Kirk: Kellogg has ignored lessons learned by the airline industry that dividing employees into two classes of citizens won’t work for very long. American Airlines, with a host of others, started a plan in 1983 that instituted a two-tier system separating current employees from future hires into different pay scales. By 1987, the company had to significantly overhaul the program. Two-tier systems create tension between the employees, resentment of management, higher turnover, and further complicate union relations. In the long run, these programs are not sustainable. They undermine the concept of shared sacrifice, shared reward, and make development of a strong corporate culture exponentially more difficult.

      Patrick: I don’t think tiered systems are inherently unethical, although it is largely a matter of fairness. In the case of American Airlines, and most likely the Kellogg lockout, new hires will be doing the same job as existing employees but will get paid significantly less. “Treat similar cases similarly” goes a long way here. Anything else will create an imbalance and undermine the company in the long run. On the flip side, Google famously uses a tiered system, assigning different color “badges” for full-time employees, contractors, and interns. Yes, they create divisions between the groups, but they also strengthen the group identity of the subgroups and incentivize employees to “climb the ladder.” It’s Darwinian, but fair.

    Labor Battle at Kellogg Plant in Memphis Drags On (NY Times)

    A Framework for Thinking Ethically (Markkula Center for Applied Ethics)

     

    NEXT STORY: CVS TO PULL TOBACCO PRODUCTS FROM ITS SHELVES 

  •  THE GOOD NEWS: CVS To Pull Tobacco Products from Its Shelves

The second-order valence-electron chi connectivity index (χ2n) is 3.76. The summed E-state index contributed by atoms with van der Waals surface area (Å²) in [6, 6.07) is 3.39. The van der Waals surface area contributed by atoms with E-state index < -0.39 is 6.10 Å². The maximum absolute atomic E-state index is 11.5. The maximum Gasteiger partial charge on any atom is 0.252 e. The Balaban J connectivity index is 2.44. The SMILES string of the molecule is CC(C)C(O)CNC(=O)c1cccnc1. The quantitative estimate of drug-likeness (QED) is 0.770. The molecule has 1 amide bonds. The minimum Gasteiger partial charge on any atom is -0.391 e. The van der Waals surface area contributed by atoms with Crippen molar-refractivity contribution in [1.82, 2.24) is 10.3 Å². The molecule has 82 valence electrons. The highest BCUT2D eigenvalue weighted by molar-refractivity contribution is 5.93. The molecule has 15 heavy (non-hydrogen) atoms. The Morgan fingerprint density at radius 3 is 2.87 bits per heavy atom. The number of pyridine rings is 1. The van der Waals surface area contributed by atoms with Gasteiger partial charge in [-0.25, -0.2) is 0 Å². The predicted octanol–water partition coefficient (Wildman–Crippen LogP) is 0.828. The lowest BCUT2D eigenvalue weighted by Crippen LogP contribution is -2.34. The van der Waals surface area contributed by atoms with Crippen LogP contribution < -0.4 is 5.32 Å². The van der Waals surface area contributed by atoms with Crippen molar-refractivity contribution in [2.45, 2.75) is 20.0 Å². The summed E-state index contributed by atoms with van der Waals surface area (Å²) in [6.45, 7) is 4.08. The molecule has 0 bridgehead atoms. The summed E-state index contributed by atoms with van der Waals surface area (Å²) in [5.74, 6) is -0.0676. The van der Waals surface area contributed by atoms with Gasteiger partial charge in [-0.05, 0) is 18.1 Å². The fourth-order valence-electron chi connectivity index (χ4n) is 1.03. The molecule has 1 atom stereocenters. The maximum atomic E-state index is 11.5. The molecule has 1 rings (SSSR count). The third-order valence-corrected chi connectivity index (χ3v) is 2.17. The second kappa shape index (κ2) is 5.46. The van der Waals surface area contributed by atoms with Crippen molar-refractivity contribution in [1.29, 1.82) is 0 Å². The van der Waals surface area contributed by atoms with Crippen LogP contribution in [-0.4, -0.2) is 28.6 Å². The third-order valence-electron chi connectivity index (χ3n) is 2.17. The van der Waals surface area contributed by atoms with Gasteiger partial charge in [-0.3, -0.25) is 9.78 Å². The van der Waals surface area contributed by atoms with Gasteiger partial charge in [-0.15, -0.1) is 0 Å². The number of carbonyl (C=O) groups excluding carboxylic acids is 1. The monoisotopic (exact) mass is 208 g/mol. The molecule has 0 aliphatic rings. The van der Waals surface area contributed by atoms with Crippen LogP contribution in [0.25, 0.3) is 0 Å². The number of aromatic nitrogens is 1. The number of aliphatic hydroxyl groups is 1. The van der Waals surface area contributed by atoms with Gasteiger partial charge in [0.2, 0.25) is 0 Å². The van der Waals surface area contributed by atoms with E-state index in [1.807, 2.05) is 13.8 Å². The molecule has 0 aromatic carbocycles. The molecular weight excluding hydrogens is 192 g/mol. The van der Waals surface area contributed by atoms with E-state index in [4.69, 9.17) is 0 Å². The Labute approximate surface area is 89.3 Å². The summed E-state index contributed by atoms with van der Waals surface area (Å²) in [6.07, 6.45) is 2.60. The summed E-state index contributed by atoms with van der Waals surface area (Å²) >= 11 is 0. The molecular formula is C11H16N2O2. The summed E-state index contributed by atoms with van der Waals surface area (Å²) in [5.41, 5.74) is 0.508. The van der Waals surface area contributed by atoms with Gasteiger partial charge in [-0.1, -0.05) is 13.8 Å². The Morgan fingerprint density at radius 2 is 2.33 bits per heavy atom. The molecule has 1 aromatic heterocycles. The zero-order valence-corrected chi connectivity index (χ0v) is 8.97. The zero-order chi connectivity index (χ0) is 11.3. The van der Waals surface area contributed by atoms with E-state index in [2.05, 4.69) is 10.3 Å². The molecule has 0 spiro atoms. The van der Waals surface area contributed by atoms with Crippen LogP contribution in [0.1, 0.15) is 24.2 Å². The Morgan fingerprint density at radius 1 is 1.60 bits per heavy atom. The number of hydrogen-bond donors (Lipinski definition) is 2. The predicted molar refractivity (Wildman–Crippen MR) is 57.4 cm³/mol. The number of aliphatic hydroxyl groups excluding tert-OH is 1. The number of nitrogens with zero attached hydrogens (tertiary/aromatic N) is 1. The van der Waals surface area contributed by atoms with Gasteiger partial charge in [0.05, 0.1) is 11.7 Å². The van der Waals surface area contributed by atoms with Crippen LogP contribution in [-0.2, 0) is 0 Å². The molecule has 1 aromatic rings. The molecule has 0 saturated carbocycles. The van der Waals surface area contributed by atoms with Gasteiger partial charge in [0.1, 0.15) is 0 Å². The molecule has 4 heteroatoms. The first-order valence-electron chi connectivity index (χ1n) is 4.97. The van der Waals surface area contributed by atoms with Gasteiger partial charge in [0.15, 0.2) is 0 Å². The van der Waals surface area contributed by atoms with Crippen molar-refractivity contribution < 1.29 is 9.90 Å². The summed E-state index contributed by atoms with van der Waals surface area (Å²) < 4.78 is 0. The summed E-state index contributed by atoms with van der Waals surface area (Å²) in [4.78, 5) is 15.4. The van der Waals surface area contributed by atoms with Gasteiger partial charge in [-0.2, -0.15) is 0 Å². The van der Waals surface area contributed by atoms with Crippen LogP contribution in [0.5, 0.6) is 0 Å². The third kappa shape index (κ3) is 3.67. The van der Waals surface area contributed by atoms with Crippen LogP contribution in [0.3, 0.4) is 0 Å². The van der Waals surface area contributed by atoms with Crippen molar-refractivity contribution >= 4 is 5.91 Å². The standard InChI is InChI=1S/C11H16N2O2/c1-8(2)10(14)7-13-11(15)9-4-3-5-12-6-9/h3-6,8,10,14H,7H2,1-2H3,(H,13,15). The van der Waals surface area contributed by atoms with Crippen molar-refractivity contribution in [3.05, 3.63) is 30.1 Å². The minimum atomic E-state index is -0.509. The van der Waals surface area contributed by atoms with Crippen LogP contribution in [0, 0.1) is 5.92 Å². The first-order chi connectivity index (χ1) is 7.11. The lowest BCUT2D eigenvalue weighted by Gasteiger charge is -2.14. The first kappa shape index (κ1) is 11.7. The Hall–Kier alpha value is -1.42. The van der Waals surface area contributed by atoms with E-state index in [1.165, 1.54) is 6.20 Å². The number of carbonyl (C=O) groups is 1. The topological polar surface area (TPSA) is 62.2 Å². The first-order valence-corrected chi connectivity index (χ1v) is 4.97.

Thursday, Feb. 6, 2014
    Source: Wikipedia

    CVS Caremark, the largest drugstore chain by both sales and pharmacy sales, announced Wednesday that they would no longer sell tobacco products at its stores by October of this year.

    "We came to the decision that cigarettes and providing health care just don't go together in the same setting" - Larry J. Merlo, cheif executive of CVS.

    The company anticpiates a loss of $2 billion in sales from removing tobacco products, but hopes to make up some of that with smoking cessation programs, beginning with a campaign to help half a million Americans stop smoking. While $2 billion is a fraction of the company's $123 billion revenue (in 2012), this is a proactive measure on their part in demonstrating their commitment to health care services.

    There's also an ethical angle here as well: is this an example of CVS going above and beyond, or should we expect this from all stores with pharmacies?

    CVS Vows to Quit Selling Tobacco Products (NY Times)

    Ending Tobacco Sales in Pharmacies (Journal of American Medicine)

    A Framework for Ethical Thinking (Markkula Center for Applied Ethics)

     

    NEXT STORY: OLYMPIC SPONSORS HIT WITH MASS PROTESTS